The Cost and Fruit of Independence
Like many American leaders, John Glover paid a considerable cost in the cause of independence, losing much of his personal wealth, his good health, and his wife and two children during the war years.
His eldest son, John Jr., a captain in Glover’s regiment in 1776, was captured later in the war and died after being transported to England. In the fall of 1778, he suffered the loss of his beloved wife Hannah, the mother of his 11 children, after a long illness that she contracted during the war. For the next two years, he balanced military duties with raising his many children. Glover re-married, to a cousin of Paul Revere, in 1780.
Glover was a humble man, satisfied to return to a quiet civilian life as a respected local figure, enjoying the fruits of American independence which he was so instrumental in securing. He was selected to six terms as a town Selectmen and two terms in the Massachusetts legislature. Additionally, he represented Marblehead in the Massachusetts state ratifying convention in 1788, voting for the new Federal Constitution.
When the war began, Glover invested considerable personal wealth in Continental securities used to finance the war and contributed his vessel to the American cause. During the conflict, his assets helped to recruit and even to provision troops under his command. Glover’s commercial fortunes plummeted as Marblehead’s maritime economy was devastated during the war and, like much of New England, suffered a post-war depression, partly because of the disruption of trade with Great Britain. However, using the same skills and knowledge that had developed his colonial business enterprise, Glover gradually re-established his profitable merchant and fishing operations.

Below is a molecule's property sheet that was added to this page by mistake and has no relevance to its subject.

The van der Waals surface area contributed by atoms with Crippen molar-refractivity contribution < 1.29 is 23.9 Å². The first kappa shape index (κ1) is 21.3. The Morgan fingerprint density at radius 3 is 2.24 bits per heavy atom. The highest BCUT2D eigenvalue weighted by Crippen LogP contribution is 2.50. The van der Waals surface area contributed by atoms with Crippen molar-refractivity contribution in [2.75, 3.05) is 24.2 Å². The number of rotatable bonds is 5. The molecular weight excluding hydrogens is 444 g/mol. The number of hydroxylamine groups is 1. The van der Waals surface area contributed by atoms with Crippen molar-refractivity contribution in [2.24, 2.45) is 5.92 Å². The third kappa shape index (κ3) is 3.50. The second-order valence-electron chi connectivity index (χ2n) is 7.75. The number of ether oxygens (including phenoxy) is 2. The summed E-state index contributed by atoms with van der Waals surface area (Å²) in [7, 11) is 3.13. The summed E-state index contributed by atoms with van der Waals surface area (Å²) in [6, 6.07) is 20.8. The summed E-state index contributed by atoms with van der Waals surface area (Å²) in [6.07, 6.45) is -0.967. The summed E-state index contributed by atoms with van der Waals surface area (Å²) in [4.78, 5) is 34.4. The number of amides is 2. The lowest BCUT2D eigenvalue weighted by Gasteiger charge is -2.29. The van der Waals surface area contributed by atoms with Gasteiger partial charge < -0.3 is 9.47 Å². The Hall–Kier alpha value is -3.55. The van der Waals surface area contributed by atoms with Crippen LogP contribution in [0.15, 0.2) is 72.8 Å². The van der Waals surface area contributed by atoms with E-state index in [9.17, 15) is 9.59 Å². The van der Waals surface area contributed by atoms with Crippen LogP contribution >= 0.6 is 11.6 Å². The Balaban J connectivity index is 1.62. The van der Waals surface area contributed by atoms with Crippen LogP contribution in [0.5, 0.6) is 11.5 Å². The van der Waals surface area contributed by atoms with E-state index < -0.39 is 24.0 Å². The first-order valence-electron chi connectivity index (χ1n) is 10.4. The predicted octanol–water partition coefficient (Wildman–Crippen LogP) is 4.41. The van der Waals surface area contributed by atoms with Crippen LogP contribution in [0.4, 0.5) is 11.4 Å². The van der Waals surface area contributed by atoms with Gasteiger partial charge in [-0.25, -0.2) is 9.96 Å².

One of his proudest moments was welcoming his former commander-in-chief on a special visit to Marblehead. When the newly elected President Washington toured New England in 1789, John Glover joined him in the Lee mansion with his fellow selectmen for a celebratory banquet. Join Glover died in 1797 at the age of sixty four. His service in the Revolutionary War is commemorated in monuments and memorials in Brooklyn, Pelham, Boston and Marblehead.
Regarding his commitment to the American Revolution, he write to John Hancock that “a desire to giving the finishing blow to the glorious work … begun are the only prevailing motives that can possibly induce them to continue. I wish my fortune would enable me to serve my country without pay, I would readily and cheerfully do it; it is well known it will not, yet I continue, tho, it’s at the expense of my little fortune, earned by industry and hard labor in my youth.”
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